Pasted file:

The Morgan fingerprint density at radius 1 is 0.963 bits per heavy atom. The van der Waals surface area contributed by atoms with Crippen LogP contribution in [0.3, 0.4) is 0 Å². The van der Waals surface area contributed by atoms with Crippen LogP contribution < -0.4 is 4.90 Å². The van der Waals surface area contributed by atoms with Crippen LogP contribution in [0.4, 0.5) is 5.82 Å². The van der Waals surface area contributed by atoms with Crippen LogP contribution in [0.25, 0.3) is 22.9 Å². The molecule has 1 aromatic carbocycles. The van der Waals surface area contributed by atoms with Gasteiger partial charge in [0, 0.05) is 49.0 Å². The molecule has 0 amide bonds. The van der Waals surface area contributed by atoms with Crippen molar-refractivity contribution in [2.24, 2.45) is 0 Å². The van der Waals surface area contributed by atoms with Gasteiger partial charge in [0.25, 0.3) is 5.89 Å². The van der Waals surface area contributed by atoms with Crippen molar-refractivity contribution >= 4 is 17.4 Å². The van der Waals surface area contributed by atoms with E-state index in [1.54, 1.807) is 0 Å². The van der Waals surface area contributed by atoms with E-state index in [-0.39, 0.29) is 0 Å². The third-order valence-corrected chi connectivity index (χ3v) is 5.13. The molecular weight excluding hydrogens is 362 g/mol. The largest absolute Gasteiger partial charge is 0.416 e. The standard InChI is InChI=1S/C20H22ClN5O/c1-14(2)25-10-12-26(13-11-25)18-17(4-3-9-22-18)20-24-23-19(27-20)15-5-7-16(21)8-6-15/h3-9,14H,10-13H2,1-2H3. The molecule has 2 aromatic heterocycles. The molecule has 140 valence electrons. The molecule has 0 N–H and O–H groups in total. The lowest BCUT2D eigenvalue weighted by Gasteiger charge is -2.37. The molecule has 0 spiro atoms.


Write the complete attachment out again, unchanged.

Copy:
The Morgan fingerprint density at radius 1 is 0.963 bits per heavy atom. The van der Waals surface area contributed by atoms with Crippen LogP contribution in [0.3, 0.4) is 0 Å². The van der Waals surface area contributed by atoms with Crippen LogP contribution < -0.4 is 4.90 Å². The van der Waals surface area contributed by atoms with Crippen LogP contribution in [0.4, 0.5) is 5.82 Å². The van der Waals surface area contributed by atoms with Crippen LogP contribution in [0.25, 0.3) is 22.9 Å². The molecule has 1 aromatic carbocycles. The van der Waals surface area contributed by atoms with Gasteiger partial charge in [0, 0.05) is 49.0 Å². The molecule has 0 amide bonds. The van der Waals surface area contributed by atoms with Crippen molar-refractivity contribution in [2.24, 2.45) is 0 Å². The van der Waals surface area contributed by atoms with Gasteiger partial charge in [0.25, 0.3) is 5.89 Å². The van der Waals surface area contributed by atoms with Crippen molar-refractivity contribution >= 4 is 17.4 Å². The van der Waals surface area contributed by atoms with E-state index in [1.54, 1.807) is 0 Å². The van der Waals surface area contributed by atoms with E-state index in [-0.39, 0.29) is 0 Å². The third-order valence-corrected chi connectivity index (χ3v) is 5.13. The molecular weight excluding hydrogens is 362 g/mol. The largest absolute Gasteiger partial charge is 0.416 e. The standard InChI is InChI=1S/C20H22ClN5O/c1-14(2)25-10-12-26(13-11-25)18-17(4-3-9-22-18)20-24-23-19(27-20)15-5-7-16(21)8-6-15/h3-9,14H,10-13H2,1-2H3. The molecule has 2 aromatic heterocycles. The molecule has 140 valence electrons. The molecule has 0 N–H and O–H groups in total. The lowest BCUT2D eigenvalue weighted by Gasteiger charge is -2.37. The molecule has 0 spiro atoms.